Here's how you'd do it. Because the observer hears the sound after the plane passes by him, the plane has already broken the sound barrier and thus the sound is propagating backwards from it in the shape of a cone. (If you don't understand this there are plenty of online tutorials). For this problem, we'll make a simple diagram of when the observer first hears the sound. A cross-section of the sound cone is a triangle, which for simplicity's sake we will divide into a right triangle, as we can ignore the top half of the sound cone. The link below shows a picture of the right triangle we will use, where point A is the location of the observer, point B is the location of the plane, side a is the path taken by the plane, and side c is the edge of the sound cone (remember, this is the exact point where the sound reaches the observer). Because the plane constantly travels 700m above the ground, the length of side b is 700m. And since the observer hears the sound 1s after the plane passes directly overhead, side a is 1s multiplied by the velocity, which we'll refer to as x; therefore, side a is x. Now, angle B is what's called the Mach angle, and it has a special property. The sine of the Mach angle is equal to the speed of sound divided by the velocity of the plane. Therefore, we can create a similar right triangle (with the same Mach angle); however, in this triangle, side b is 343 (the speed of sound) and side c is x (the velocity of the plane). Because the side length ratio of our first triangle to our second triangle is 700/343, or about 2.041, side c in our first triangle is equal to 700x/343. Applying the Pythagorean Theorem to this first triangle, who has side a as x, side b as 700m, and side c as 700x/343, we can find that x=393.474m/s.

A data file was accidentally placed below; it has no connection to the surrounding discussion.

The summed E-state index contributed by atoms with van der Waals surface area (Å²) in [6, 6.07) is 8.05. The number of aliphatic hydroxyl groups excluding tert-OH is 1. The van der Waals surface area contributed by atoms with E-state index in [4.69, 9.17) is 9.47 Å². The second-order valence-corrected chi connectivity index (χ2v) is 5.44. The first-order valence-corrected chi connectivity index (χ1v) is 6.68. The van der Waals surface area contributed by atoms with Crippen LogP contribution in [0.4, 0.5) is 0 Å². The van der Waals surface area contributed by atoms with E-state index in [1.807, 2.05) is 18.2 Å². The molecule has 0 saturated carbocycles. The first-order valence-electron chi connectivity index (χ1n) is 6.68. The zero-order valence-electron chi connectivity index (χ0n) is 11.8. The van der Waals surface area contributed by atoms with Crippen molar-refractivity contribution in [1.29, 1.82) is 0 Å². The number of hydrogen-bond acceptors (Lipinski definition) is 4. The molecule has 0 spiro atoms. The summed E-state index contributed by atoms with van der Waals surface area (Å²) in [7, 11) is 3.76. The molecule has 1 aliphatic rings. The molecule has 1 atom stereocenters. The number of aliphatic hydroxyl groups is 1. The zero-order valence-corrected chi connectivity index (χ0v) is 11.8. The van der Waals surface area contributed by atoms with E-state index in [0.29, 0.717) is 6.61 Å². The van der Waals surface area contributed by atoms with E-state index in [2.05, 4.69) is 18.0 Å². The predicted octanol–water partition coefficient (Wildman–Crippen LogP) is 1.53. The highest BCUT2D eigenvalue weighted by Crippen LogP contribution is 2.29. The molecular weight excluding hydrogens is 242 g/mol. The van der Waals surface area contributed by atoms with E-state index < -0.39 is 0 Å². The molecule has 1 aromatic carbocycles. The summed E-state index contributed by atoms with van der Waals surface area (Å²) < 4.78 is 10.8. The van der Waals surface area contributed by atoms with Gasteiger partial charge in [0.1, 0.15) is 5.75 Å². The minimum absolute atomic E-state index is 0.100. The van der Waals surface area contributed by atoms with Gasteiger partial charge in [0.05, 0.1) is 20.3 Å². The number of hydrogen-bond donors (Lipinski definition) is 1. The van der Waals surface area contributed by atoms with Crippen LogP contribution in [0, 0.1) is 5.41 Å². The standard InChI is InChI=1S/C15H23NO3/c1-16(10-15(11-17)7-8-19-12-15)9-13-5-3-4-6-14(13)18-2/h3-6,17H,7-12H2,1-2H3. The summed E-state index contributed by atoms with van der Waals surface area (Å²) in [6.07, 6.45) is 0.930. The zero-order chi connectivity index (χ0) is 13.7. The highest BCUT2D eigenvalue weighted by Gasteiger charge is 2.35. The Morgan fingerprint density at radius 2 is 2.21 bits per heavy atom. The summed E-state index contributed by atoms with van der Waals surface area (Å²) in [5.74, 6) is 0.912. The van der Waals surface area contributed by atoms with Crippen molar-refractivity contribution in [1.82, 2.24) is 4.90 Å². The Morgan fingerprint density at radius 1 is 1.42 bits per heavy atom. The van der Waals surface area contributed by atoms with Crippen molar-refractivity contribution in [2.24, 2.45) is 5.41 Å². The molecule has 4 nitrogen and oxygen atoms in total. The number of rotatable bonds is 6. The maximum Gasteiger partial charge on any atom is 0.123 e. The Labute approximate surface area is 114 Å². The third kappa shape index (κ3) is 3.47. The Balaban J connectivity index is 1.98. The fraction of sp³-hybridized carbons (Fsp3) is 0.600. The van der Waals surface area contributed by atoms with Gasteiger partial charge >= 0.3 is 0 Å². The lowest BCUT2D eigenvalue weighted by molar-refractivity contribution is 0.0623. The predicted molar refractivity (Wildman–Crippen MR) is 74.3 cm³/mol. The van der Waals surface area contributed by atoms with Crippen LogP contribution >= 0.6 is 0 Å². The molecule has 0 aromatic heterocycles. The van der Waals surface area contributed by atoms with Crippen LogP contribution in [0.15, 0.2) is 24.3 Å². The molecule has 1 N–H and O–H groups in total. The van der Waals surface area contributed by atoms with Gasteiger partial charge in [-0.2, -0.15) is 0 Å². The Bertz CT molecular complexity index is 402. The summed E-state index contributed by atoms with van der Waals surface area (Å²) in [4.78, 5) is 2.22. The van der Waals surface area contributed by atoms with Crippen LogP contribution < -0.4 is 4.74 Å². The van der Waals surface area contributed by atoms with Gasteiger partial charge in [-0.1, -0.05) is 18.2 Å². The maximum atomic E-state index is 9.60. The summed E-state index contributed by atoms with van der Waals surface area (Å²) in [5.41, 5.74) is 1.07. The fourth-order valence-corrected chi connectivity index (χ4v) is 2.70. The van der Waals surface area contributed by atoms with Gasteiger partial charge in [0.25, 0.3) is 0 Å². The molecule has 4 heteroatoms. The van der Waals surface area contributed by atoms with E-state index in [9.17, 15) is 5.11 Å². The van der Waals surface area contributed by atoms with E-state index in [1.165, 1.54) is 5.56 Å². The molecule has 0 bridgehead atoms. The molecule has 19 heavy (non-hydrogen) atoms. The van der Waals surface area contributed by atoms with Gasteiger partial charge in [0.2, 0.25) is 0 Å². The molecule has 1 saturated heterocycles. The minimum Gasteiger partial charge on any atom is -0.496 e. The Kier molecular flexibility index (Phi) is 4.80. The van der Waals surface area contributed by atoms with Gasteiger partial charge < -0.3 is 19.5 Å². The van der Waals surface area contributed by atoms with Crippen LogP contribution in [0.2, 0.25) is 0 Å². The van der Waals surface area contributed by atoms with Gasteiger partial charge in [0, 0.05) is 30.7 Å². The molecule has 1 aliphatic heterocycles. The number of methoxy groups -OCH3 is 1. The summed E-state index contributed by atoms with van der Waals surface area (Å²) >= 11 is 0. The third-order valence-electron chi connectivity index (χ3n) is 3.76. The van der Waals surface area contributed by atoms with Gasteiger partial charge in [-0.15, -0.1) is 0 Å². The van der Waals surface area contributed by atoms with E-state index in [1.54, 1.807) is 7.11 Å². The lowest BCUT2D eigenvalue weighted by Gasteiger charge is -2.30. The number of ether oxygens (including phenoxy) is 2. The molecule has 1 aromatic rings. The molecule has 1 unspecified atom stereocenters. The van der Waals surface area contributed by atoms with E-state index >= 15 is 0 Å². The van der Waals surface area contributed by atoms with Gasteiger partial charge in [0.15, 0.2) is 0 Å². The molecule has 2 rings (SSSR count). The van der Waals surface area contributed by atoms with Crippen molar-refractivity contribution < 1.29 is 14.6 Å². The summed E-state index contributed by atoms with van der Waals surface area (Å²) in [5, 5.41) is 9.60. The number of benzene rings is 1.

http://www.montereyinstitute.org/course ... age107.gif
Ignore the 30 deg mark at angle B, and the side labeled "4" will be referred to as side "b".
Every great and deep difficulty bears in itself its own solution. It forces us to change our thinking in order to find it. - Niels Bohr